Why it matters: Earlier this year, Microsoft CEO Satya Nadella said during an interview that Windows 11 is designed to offer "the most choice." However, a recent preview build suggests otherwise. The company is changing the way app defaults are set in Windows in a way that has sparked criticism from browser makers, after it became clear that Microsoft is effectively complicating browser choice.
Since launching its Chromium-based Edge browser, Microsoft has been trying hard to push it onto Windows 10 users through various methods. It has set it as the default after large Windows updates, given "tips" on how to switch to its one and only "recommended" browser, and even pushed full-screen ads within the out-of-box experience when you set up a new Windows 10 PC.
When the Redmond giant announced Windows 11, it made an excellent first impression, but it was relatively short-lived. The company eventually explained that you'd need TPM to run it, and Windows 10 users will have to wait until next year to receive it as a free upgrade. Then it quickly became apparent that you'll need a relatively new CPU to run it, a requirement that may or may not be relaxed upon release.
If these annoyances weren't enough, it looks like Microsoft is also making sure you won't be able to easily avoid its web browser in this next-gen version of Windows. In Windows 10, switching to an alternative like Firefox or any of the other Chromium-based browsers such as Chrome, Opera, Vivaldi, and Brave is as easy as installing it and then going to Settings -> Apps -> Default Apps and setting it as default. Most browsers will also ask you if you want to make them the default upon installation.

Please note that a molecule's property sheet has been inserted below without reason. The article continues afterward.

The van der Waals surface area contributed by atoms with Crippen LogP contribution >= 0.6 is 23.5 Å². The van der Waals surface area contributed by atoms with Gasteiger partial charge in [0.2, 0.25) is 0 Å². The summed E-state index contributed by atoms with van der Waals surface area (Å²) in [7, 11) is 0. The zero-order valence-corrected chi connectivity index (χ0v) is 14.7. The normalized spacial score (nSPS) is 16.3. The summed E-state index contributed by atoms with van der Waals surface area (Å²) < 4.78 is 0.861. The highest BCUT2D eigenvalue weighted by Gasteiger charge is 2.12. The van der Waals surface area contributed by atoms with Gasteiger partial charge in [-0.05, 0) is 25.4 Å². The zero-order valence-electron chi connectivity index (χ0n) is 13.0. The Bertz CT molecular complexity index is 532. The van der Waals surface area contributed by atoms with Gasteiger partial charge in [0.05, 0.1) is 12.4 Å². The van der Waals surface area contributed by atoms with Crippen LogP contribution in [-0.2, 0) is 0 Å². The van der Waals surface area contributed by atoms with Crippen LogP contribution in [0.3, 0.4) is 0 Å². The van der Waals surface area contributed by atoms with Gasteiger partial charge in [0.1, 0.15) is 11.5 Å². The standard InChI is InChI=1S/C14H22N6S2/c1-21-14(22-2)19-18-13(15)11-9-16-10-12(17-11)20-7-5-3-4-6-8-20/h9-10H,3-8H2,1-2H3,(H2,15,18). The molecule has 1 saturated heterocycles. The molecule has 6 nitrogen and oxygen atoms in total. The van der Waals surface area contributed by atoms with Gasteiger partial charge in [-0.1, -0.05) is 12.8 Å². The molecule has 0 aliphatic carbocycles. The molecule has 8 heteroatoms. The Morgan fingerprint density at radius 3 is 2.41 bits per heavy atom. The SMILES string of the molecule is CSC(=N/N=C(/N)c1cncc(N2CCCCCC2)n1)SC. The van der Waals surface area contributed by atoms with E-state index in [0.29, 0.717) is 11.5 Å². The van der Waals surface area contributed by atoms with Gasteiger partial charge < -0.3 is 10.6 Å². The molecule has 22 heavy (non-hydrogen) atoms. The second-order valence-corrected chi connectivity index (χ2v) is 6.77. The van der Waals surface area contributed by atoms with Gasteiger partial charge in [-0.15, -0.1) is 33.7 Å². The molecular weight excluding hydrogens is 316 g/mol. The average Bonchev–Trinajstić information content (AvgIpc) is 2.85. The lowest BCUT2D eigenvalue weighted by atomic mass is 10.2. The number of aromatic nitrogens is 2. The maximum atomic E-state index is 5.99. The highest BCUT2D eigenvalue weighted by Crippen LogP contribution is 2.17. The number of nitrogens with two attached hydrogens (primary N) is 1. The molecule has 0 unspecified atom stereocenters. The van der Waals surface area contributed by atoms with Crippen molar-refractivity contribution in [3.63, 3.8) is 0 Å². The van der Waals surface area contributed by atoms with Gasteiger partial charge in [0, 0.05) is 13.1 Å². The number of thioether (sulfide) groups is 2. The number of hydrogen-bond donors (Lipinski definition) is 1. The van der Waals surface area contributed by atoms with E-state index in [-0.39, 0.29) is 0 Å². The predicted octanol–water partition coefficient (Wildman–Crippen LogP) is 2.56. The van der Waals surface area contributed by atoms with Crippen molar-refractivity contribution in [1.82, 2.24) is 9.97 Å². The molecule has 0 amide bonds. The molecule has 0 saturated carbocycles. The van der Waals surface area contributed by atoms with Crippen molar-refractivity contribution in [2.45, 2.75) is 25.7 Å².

Microsoft is changing how you set app defaults in Windows 11 to the point where you'll have to be very careful, or you'll miss your only easy chance to switch to a different web browser. Right after installing an alternative browser and opening a web link, users are presented with the option to select a preferred browser and a box telling Windows to "always use this app."
That latter part is crucial, as omitting this step will effectively set Edge as the default app not only for web links, but also for .pdf, .svg, and several other file types. This will make life harder for many users (especially the non-tech savvy ones among us), but Microsoft told The Verge this move is the result of customer feedback. That said, the company also recognizes the potential backlash that could ensue, so it's ready to "make improvements" if it learns that users don't like how these changes work.
As expected, the competition in the web browser space is disappointed by the move, but they also aren't completely surprised by it. Mozilla sees it as a trend that's been going on for years, and other browser makers believe Microsoft is once again using Windows to shoehorn users into using first-party apps. As for Google's take on this, senior vice president of Chrome, Android, Chrome OS, Play, and Photos says he hopes these changes won't make it into the final version of Windows 11.